Overview of a Letter for Waiver of Shareholders’ Pre-Emptive Rights

Preemptive rights provide shareholders an opportunity to buy additional shares of the company in the future before they are offered to new investors.

A letter for waiver of shareholders’ preemptive rights ensures that preemptive rights have been forfeited by an existing shareholder.

This assures the new investors they will be able to purchase the shares about to be issued.

What are Preemptive Rights?

Preemptive rights provide an “anti-dilution right” to the shareholders by giving them an opportunity to buy more shares before they are offered to new investors in order to maintain the same level of shareholding and/or voting rights as the company grows.

Why are Preemptive Rights important to shareholders?

The preemptive right is important to shareholders because it protects them from dilution of their share in a company. Whenever a company issues more shares, minority shareholders could lose their voting power because as more shares are issued the company’s ownership becomes more diluted. In such a scenario, a preemptive right can give those shareholders the opportunity to add more shares to their portfolio whenever a company issues more shares.

Why might a shareholder sign a waiver of preemptive rights?

An existing shareholder might be asked to sign a waiver of his preemptive rights in order to satisfy new investor due diligence that shares going to be issued will not be subject to opposition by an existing shareholder exercising his preemptive rights.

What is a waiver of preemptive rights?

A letter for waiver of shareholders’ preemptive rights is a binding statement by the shareholders that they wish to forfeit their right of preemption, effectively stating that they do not intend to take part in the purchase of additional shares. After the removal of preemptive rights, shareholders won’t be able to add more shares to their portfolio whenever a company issues a greater number of shares again in the future.

For example: Let say a company issued 1000 units of Initial Public Offering (IPO) and an individual purchased 10 units of that IPO, which comprises 1% of the total shares.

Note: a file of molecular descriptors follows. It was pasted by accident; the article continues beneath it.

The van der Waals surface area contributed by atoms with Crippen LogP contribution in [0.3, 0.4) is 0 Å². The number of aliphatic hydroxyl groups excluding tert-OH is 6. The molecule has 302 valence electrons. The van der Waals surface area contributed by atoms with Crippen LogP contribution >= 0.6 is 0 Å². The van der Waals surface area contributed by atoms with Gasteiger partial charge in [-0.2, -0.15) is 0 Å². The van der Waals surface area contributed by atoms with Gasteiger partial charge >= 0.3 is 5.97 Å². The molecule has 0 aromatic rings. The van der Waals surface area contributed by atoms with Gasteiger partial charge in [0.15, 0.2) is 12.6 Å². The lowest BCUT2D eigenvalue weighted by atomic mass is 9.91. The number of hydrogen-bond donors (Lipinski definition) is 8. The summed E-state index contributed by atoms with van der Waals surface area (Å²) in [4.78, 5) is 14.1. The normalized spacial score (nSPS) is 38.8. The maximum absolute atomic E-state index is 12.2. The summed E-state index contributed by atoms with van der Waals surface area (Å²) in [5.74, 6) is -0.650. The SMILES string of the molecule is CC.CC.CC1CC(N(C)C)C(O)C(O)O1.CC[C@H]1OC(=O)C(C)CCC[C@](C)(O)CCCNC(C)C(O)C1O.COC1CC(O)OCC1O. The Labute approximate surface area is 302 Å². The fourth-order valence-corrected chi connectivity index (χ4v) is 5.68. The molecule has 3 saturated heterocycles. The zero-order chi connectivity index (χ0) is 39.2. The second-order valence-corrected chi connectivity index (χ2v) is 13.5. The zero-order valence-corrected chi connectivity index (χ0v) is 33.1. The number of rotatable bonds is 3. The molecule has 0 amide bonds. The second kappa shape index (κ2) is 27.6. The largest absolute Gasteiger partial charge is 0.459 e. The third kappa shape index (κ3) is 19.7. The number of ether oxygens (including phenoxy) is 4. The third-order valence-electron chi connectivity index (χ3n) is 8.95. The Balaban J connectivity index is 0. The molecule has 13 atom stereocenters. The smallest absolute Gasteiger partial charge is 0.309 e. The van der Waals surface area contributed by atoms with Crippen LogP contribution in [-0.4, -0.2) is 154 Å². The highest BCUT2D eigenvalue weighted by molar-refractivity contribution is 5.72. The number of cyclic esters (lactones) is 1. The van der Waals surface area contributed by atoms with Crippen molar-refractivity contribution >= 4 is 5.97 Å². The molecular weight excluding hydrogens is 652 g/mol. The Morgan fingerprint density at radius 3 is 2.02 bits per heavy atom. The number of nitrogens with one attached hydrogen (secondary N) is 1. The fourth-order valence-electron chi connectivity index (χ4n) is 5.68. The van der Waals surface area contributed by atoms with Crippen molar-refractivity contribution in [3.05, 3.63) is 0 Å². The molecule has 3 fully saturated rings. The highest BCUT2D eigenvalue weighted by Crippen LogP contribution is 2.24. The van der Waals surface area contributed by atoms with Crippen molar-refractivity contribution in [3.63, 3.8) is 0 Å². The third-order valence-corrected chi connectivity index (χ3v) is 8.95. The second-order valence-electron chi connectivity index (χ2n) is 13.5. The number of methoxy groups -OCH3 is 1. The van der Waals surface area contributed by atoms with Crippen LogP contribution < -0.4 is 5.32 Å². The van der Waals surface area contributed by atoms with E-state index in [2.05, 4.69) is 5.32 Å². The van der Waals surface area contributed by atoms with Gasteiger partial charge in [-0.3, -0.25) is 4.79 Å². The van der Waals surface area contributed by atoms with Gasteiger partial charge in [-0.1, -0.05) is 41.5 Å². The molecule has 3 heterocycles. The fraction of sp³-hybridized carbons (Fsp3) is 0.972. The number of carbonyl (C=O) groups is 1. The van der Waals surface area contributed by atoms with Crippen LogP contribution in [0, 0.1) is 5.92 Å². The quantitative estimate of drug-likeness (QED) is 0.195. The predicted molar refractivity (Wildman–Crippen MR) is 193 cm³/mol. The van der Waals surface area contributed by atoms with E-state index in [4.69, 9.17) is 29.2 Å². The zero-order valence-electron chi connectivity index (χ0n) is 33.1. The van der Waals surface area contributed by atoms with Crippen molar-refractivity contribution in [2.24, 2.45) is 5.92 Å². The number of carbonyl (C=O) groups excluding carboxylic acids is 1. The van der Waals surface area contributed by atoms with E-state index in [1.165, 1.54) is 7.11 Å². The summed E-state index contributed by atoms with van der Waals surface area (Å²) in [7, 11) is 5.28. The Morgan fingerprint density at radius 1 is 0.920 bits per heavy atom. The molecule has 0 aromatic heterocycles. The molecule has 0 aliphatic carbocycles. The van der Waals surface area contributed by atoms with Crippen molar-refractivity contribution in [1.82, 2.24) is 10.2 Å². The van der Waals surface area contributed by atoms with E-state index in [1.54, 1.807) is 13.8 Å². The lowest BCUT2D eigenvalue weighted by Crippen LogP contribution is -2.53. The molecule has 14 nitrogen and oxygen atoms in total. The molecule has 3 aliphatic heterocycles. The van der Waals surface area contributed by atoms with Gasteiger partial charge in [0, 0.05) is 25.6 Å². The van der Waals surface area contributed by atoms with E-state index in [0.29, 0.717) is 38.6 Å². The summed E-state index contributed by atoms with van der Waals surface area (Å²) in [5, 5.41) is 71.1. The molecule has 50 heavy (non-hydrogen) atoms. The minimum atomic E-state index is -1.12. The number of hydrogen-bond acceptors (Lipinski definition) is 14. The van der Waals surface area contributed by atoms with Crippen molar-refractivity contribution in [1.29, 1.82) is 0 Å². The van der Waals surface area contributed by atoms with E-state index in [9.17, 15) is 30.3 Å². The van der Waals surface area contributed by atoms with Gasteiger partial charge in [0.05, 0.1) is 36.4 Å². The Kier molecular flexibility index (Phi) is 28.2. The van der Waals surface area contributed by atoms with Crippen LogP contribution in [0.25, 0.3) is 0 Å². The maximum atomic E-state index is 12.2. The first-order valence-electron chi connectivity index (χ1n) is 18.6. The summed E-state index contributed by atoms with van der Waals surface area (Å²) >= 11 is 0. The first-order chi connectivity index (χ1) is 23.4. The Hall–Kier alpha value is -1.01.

Now after a certain time, if the same company issued 1500 more shares in the market, a shareholder with preemptive rights can purchase additional 15 shares (which is 1 % of the total shares issued) to maintain his/her percentage of share ownership. 

The shareholders who exercise a preemptive right could purchase these additional shares, in which case they will have (10+15=25 shares), i.e.; 1% of the shareholding in the company. But those who have signed the waiver will still have only 10 shares, i.e.; 0.4% of the shareholding in the company.

What are the types of preemptive rights?

There are two types of preemptive rights. I.e.; the weighted average provision or rachet-based provision.

  1. Weighted average provision: Under this provision, a shareholder can buy additional shares at a price adjusted to take into account the difference between the original and new price of the shares (price of original shares – price of new shares).
  2. Ratchet-based provision: Under this provision, if the price of newly issued shares is less than the old one, then a shareholder is compensated with a greater number of shares to match their percentage of ownership in the company.

How do you waive pre-emption rights?

Pre-emption right on an issue can be waived by a company’s articles of association. It can be waived with a special resolution. The resolution will have to be signed by holders of at least 75% of the company’s issued shares. When this threshold is met, the pre-emption right is waived. However, these kinds of waivers only apply to shares specified in the particular resolution. For blanket waivers’, an amendment needs to be made in the articles of association.

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